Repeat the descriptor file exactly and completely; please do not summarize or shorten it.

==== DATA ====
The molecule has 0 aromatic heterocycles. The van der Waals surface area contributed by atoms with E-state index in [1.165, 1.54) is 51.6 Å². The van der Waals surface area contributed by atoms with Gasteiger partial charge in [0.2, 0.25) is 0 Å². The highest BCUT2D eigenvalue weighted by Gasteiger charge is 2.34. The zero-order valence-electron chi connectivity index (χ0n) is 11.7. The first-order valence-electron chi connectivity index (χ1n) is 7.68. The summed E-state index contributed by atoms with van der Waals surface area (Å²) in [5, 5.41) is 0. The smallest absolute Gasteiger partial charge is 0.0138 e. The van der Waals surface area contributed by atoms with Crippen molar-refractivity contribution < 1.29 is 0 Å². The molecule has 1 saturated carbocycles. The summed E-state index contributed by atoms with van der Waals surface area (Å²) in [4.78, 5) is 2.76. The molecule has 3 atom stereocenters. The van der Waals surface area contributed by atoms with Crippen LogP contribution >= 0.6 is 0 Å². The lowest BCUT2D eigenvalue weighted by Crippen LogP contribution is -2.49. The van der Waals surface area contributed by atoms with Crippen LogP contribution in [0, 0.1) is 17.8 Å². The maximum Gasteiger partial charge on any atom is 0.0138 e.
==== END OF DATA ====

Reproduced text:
The molecule has 0 aromatic heterocycles. The van der Waals surface area contributed by atoms with E-state index in [1.165, 1.54) is 51.6 Å². The van der Waals surface area contributed by atoms with Gasteiger partial charge in [0.2, 0.25) is 0 Å². The highest BCUT2D eigenvalue weighted by Gasteiger charge is 2.34. The zero-order valence-electron chi connectivity index (χ0n) is 11.7. The first-order valence-electron chi connectivity index (χ1n) is 7.68. The summed E-state index contributed by atoms with van der Waals surface area (Å²) in [5, 5.41) is 0. The smallest absolute Gasteiger partial charge is 0.0138 e. The van der Waals surface area contributed by atoms with Crippen molar-refractivity contribution < 1.29 is 0 Å². The molecule has 1 saturated carbocycles. The summed E-state index contributed by atoms with van der Waals surface area (Å²) in [4.78, 5) is 2.76. The molecule has 3 atom stereocenters. The van der Waals surface area contributed by atoms with Crippen LogP contribution >= 0.6 is 0 Å². The lowest BCUT2D eigenvalue weighted by Crippen LogP contribution is -2.49. The van der Waals surface area contributed by atoms with Crippen LogP contribution in [0, 0.1) is 17.8 Å². The maximum Gasteiger partial charge on any atom is 0.0138 e.